Therefore, to gain more insights on the role of the government in ensuring a balanced personal development amongst Malaysians and to find out whether the wasatiyyah approach is embedded in most government programs, the recent budgets for the last two years, 2016 and 2017 were examined. This is because a budget is considered a valid document that provides input on a yearly planning basis prepared for the country and the principal areas that the government plans to improve. The focus on empowering human capital remained dominant in the 2016 budget as it was listed as the third priority for the country with the allocation of RM41.3 billion (Ministry of Finance Malaysia, 2015). To enhance the quality of education, a total amount of RM500 million was allocated to improve the educational facilities nationwide. This witnesses the effort by the government in spiritual development particularly in regards to the improvement of religious schools, national religious assisted schools, registered sekolah pondok and Mara Junior Science Colleges including those which implemented Ulul-Albab module to produce professional huffaz. The rest of the budget in empowering human capital was allocated for a wide range of educational purposes to include early childhood up to higher education, technical and vocational education as well as for trainings to produce high quality workforces such as SL1M programs. It is indistinct whether spiritual development elements are incorporated in such programs, however, it might be argued that these elements are implicitly embedded in the programs taking into consideration the wasatiyyah approach as maintained by the government.

In light of the 2017 budget, it is mainly anchored in five philosophies and principles. One of them is to uphold the universal Islamic philosophy and principle of wasatiyyah comprising the elements of moderation, social, justice, fairness and excellence (Ministry of Finance Malaysia, 2016). The government has allocated RM800 million to implement people-friendly projects that include upgrading and building surau and public needs such as drainage, community halls and markets. Similar to the 2016 budget, human capital development remains central in 2017 as an increment of RM100 million is allocated for improving school facilities nationwide, including the religious schools. Likewise, the allocation for educational improvement in 2016 stays significant in the 2017 budget. Arguably, the government’s philosophy and principle as manifested in the 2017 budget signify that almost all intended programs in the year 2017 provide avenues for the Malaysian communities to boost their personal physical development through the acquisition of knowledge and skills while enhancing their spiritual development that encompasses building stronger relationship with Allah and strengthening individual responsibilities as His servant. Hence, it is likely that a balanced (between physical and spiritual) personal development, among every individual will be achieved slowly given the existing practices and strong support by the government. On the whole, all things considered above point to an important fact that every individual is still held responsible in deciding whether he wants to live a balanced life in this world and in fulfilling his responsibilities to Allah SWT as well as to himself, his family and society at large.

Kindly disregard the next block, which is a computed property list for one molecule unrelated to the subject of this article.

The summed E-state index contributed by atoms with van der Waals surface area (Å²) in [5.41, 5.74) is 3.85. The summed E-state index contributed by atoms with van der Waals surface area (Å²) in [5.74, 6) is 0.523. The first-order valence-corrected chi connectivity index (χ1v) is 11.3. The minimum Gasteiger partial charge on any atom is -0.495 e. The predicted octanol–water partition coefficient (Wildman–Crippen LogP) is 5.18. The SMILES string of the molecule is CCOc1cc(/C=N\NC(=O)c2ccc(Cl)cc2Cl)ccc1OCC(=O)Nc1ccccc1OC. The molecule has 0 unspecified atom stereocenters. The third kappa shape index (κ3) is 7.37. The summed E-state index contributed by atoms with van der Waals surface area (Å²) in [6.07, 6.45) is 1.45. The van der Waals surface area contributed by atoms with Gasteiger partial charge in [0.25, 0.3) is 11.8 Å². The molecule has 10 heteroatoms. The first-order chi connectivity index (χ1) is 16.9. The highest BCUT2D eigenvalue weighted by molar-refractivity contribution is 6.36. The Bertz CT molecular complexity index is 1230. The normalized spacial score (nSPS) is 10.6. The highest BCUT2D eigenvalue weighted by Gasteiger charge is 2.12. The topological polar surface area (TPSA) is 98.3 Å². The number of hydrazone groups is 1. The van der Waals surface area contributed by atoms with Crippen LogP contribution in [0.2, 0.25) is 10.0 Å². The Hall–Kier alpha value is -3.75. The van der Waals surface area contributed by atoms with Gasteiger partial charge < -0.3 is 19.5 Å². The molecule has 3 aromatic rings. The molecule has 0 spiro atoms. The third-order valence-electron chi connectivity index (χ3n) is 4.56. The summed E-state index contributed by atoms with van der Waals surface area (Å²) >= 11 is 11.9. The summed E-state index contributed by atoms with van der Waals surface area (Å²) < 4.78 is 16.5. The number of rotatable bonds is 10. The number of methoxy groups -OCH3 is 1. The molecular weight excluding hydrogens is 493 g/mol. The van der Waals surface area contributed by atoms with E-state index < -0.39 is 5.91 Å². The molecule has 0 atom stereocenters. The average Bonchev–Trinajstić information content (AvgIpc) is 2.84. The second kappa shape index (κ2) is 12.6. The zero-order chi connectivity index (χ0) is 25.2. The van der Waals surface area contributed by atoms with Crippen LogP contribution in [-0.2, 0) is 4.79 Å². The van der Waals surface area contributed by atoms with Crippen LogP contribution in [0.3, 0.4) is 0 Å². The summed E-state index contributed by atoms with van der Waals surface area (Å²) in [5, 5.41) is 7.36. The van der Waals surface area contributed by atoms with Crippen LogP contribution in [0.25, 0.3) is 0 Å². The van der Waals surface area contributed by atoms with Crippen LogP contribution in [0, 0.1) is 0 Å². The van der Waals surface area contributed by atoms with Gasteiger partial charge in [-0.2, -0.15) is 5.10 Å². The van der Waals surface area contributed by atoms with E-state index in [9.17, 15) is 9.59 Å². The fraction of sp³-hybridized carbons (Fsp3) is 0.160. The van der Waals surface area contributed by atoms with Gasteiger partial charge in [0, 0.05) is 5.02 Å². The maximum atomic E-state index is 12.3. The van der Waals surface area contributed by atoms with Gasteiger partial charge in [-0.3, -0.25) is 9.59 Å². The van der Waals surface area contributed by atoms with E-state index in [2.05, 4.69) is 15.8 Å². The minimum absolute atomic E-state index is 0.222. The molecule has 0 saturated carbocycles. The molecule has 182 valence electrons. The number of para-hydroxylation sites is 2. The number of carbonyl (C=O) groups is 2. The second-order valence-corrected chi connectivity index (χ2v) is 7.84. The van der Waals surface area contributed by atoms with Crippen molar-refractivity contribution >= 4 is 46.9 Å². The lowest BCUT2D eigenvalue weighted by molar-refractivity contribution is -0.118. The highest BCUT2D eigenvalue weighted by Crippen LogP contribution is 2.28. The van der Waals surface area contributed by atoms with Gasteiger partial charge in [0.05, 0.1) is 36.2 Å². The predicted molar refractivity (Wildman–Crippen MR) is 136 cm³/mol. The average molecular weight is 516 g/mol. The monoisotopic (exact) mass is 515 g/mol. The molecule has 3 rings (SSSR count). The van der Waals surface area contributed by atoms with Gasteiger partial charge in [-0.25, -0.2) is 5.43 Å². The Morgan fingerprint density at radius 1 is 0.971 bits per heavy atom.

Conclusion

This paper has attempted to explore the way the wasatiyyah concept is integrated in the human personal development in Malaysia by reviewing relevant literature including government documents. A review of literature including the government’s documents for the purpose of this study has revealed that some initiatives were executed by the government to ensure the environment supports the development of human personal with the integration of wasatiyyah concept in the Malaysian setting. These are evidenced in various programs conducted at schools, policy designed in producing balanced human capital and also the allocation of the 2017 budget for the implementation of wasatiyyah principle in most government related plans and programs.

Despite considerable efforts by the government to create a balanced community throughout the country, it is important to highlight that human personal development rely entirely on individual’s effort and responsibility. The discussion on personal development as presented in this paper has indicated its strong link with the human capital programs that are conducted by the government. This has ideological implications as it affirms the influence of political factors in the design of programs for general human development. It is also important to note that a review of related literature has revealed that research specifically looks into these concepts in general is still scant. This points to the need to conduct more studies particularly those that explore the principle of wasatiyyah to generate better understanding of its significance in developing human capital. In conclusion, this paper suggests that it is essential to integrate the wasatiyyah principle in its true sense in all programs for human capital development so as to ensure a balanced life. It is highly important particularly for the policy makers and relevant authorities to review the existing programs and make necessary changes to include a comprehensive approach of wassatiyah to ensure humans’ balanced life and success here and hereafter.

Acknowledgments

This paper is a collaborative effort between Institut Wasatiyyah Malaysia and Human Capital and Knowledge Management Research Group under the Smart Digital Community Research Alliance, Universiti Teknologi Malaysia. This paper is also partially supported by Research University Grant (RUG): 19H07.

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18 December 2019

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Mohdali, R., Ghazali, M. A., Wahi, W., & Baki*, M. F. O. (2019). Exploring The Concept Of Wasatiyyah And Personal Development. In N. S. Mat Akhir, J. Sulong, M. A. Wan Harun, S. Muhammad, A. L. Wei Lin, N. F. Low Abdullah, & M. Pourya Asl (Eds.), Role(s) and Relevance of Humanities for Sustainable Development, vol 68. European Proceedings of Social and Behavioural Sciences (pp. 216-223). Future Academy. https://doi.org/10.15405/epsbs.2019.09.22